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Country Music, U. S. A. by
Publication Date: 2010-11-01
Since its first publication in 1968, Bill C. Malone's Country Music, U.S.A. has won universal acclaim as the definitive history of American country music. Starting with the music's folk roots in the rural South, it traces country music from the early days of radio through the first decade of the twenty-first century. This third revised edition includes an extensive new chapter in which new coauthor Jocelyn R. Neal tracks developments in country music in the post-9/11 world, exploring the relationship between the current scene and the traditions from which the music emerged.
Publication Date: 2003-10-07
He was the "Man in Black," a country music legend, and the quintessential American troubadour. He was an icon of rugged individualism who had been to hell and back, telling the tale as never before. In his unforgettable autobiography, Johnny Cash tells the truth about the highs and lows, the struggles and hard-won triumphs, and the people who shaped him. In his own words, Cash set the record straight -- and dispelled a few myths -- as he looked unsparingly at his remarkable life: from the joys of his boyhood in Dyess, Arkansas to superstardom in Nashville, Tennessee, the road of Cash's life has been anything but smooth. Cash writes of the thrill of playing with Elvis, the comfort of praying with Billy Graham; of his battles with addiction and of the devotion of his wife, June; of his gratitude for life, and of his thoughts on what the afterlife may bring. Here, too, are the friends of a lifetime, including Willie Nelson, Roy Orbison, Bob Dylan, and Kris Kristofferson. As powerful and memorable as one of his classic songs, Cash is filled with the candor, wit, and wisdom of a man who truly "walked the line."
Country Music by
Publication Date: 2018-07-11
Written by an experienced teacher and renowned scholar of the genre, this text offers a chronological narrative that explains country music's origins, development, and meaning from the first commercial recordings of the 1920s up to the present. It highlights significant performers, songs, andinstitutions throughout the history of country music and considers key social, political, and musical issues that span many decades of evolution within the genre.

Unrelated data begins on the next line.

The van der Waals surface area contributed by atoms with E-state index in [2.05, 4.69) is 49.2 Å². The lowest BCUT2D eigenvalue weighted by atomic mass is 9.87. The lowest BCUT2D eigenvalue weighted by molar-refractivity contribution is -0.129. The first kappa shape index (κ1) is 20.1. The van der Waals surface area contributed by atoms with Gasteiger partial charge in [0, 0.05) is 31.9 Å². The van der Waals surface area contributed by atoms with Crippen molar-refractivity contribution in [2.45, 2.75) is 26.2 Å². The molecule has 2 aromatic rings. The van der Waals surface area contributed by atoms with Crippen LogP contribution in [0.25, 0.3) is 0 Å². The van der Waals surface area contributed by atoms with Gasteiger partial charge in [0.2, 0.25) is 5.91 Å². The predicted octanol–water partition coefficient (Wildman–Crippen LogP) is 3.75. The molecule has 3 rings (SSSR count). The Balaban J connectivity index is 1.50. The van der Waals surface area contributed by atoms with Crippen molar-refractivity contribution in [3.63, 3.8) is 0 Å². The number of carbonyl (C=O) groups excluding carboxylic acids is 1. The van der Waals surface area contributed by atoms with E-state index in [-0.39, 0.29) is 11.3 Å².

The Big Book of Bluegrass by
Publication Date: 1984-05-01
Interviews, history, instructional methods, note-for-note transcriptions of classic tunes for banjo, mandolin, guitar, fiddle, and dobro. The greatest artists describe their music and how they make it. Including: Bill Monroe, Earl Scruggs, Lester Flatt, Ralph Stanley, Don Reno, Ricky Skaggs, David Grisman, and Sam Bush.
Carrie Underwood by
Publication Date: 2010-09-16
In this book, follow the career of Carrie Underwood as she goes from the American Idol competition to worldwide celebrity. * A discography and awards pages * A listing of songs sung on American Idol * Photos from throughout Carrie Underwood's career * A glossary of music business terminology
Women Drummers by
Publication Date: 2017-10-30
In 1942, drummer Viola Smith sent shock waves through the jazz world by claiming in Down Beat magazine that "hep girls" could sit in on any jam session and hold their own. In Women Drummers: A History from Rock and Jazz to Blues and Country, Angela Smith takes Viola at her word, offering a comprehensive look at the world of professional drumming and the women who had the courage and chops to break the barriers of this all-too-male field. Combining archival research with personal interviews of more than fifty female drummers representing more than eight decades in music history, Smith paints a vivid picture of their struggles to overcome discrimination--not only as professional musicians but in other parts of their lives. Women Drummers outlines the evolution of female drumming from pre-biblical times when women held important leadership roles to their silencing by the church during the Middle Ages to spearheading the fight for women's rights in the modern era. The stories and personal accounts of female drummers who bucked tradition and societal norms are told against the backdrop of the times in which they performed and the genres they represented, from rock and jazz to blues and country. Although women have proven time and time again that they can more than hold their own against their male counterparts, female drummers not only remain a minority, but their contributions have been obscured by the traditional chauvinistic attitudes in the music business and gender stereotypes that surround the drum itself as a "male" instrument. Women Drummers takes a major step forward in undoing this misconception by acknowledging the talent, contribution, and growing power of women drummers in today's music environment.